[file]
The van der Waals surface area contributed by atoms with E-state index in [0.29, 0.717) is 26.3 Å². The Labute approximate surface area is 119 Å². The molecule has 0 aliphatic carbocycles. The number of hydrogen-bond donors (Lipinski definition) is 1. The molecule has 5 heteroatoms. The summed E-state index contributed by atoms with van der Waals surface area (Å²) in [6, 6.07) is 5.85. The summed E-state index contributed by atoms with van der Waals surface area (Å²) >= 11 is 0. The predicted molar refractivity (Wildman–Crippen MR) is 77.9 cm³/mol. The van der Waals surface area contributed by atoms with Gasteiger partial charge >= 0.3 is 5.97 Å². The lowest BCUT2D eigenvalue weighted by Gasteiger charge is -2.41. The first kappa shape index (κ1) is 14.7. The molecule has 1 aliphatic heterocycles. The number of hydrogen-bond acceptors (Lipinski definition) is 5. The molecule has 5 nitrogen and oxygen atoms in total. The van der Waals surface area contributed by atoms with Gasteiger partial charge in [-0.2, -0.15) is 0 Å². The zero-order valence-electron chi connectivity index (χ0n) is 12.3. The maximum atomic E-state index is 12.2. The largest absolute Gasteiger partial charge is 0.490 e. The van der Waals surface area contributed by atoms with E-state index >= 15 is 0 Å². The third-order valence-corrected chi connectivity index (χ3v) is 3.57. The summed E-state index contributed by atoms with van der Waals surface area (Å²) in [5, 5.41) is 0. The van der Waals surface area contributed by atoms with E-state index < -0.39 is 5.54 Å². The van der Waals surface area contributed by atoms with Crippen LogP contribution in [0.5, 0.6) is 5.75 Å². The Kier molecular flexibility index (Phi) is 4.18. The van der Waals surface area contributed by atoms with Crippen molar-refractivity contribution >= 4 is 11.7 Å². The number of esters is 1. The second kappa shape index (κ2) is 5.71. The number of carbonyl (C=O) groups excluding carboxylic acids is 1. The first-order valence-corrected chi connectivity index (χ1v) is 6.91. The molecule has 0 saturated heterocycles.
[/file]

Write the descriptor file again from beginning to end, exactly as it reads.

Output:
The van der Waals surface area contributed by atoms with E-state index in [0.29, 0.717) is 26.3 Å². The Labute approximate surface area is 119 Å². The molecule has 0 aliphatic carbocycles. The number of hydrogen-bond donors (Lipinski definition) is 1. The molecule has 5 heteroatoms. The summed E-state index contributed by atoms with van der Waals surface area (Å²) in [6, 6.07) is 5.85. The summed E-state index contributed by atoms with van der Waals surface area (Å²) >= 11 is 0. The predicted molar refractivity (Wildman–Crippen MR) is 77.9 cm³/mol. The van der Waals surface area contributed by atoms with Gasteiger partial charge >= 0.3 is 5.97 Å². The lowest BCUT2D eigenvalue weighted by Gasteiger charge is -2.41. The first kappa shape index (κ1) is 14.7. The molecule has 1 aliphatic heterocycles. The number of hydrogen-bond acceptors (Lipinski definition) is 5. The molecule has 5 nitrogen and oxygen atoms in total. The van der Waals surface area contributed by atoms with Gasteiger partial charge in [-0.2, -0.15) is 0 Å². The zero-order valence-electron chi connectivity index (χ0n) is 12.3. The maximum atomic E-state index is 12.2. The largest absolute Gasteiger partial charge is 0.490 e. The van der Waals surface area contributed by atoms with E-state index >= 15 is 0 Å². The third-order valence-corrected chi connectivity index (χ3v) is 3.57. The summed E-state index contributed by atoms with van der Waals surface area (Å²) in [5, 5.41) is 0. The van der Waals surface area contributed by atoms with E-state index < -0.39 is 5.54 Å². The van der Waals surface area contributed by atoms with Crippen LogP contribution in [0.5, 0.6) is 5.75 Å². The Kier molecular flexibility index (Phi) is 4.18. The van der Waals surface area contributed by atoms with Crippen molar-refractivity contribution >= 4 is 11.7 Å². The number of esters is 1. The second kappa shape index (κ2) is 5.71. The number of carbonyl (C=O) groups excluding carboxylic acids is 1. The first-order valence-corrected chi connectivity index (χ1v) is 6.91. The molecule has 0 saturated heterocycles.